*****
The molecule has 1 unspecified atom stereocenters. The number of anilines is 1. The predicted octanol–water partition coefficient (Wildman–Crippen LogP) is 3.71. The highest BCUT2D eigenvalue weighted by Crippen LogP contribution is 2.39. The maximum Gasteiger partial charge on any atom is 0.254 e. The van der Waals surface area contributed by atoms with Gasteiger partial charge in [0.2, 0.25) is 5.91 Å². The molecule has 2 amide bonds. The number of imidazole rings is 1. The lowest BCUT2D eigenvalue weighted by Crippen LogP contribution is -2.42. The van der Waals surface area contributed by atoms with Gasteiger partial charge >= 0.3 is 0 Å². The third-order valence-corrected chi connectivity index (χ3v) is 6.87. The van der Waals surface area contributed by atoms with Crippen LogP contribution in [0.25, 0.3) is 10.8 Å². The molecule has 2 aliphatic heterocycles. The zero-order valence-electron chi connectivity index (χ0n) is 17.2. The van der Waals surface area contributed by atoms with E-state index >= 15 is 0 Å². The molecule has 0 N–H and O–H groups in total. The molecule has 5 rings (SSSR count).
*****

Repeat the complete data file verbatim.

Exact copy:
The molecule has 1 unspecified atom stereocenters. The number of anilines is 1. The predicted octanol–water partition coefficient (Wildman–Crippen LogP) is 3.71. The highest BCUT2D eigenvalue weighted by Crippen LogP contribution is 2.39. The maximum Gasteiger partial charge on any atom is 0.254 e. The van der Waals surface area contributed by atoms with Gasteiger partial charge in [0.2, 0.25) is 5.91 Å². The molecule has 2 amide bonds. The number of imidazole rings is 1. The lowest BCUT2D eigenvalue weighted by Crippen LogP contribution is -2.42. The van der Waals surface area contributed by atoms with Gasteiger partial charge >= 0.3 is 0 Å². The third-order valence-corrected chi connectivity index (χ3v) is 6.87. The van der Waals surface area contributed by atoms with Crippen LogP contribution in [0.25, 0.3) is 10.8 Å². The molecule has 2 aliphatic heterocycles. The zero-order valence-electron chi connectivity index (χ0n) is 17.2. The van der Waals surface area contributed by atoms with E-state index >= 15 is 0 Å². The molecule has 0 N–H and O–H groups in total. The molecule has 5 rings (SSSR count).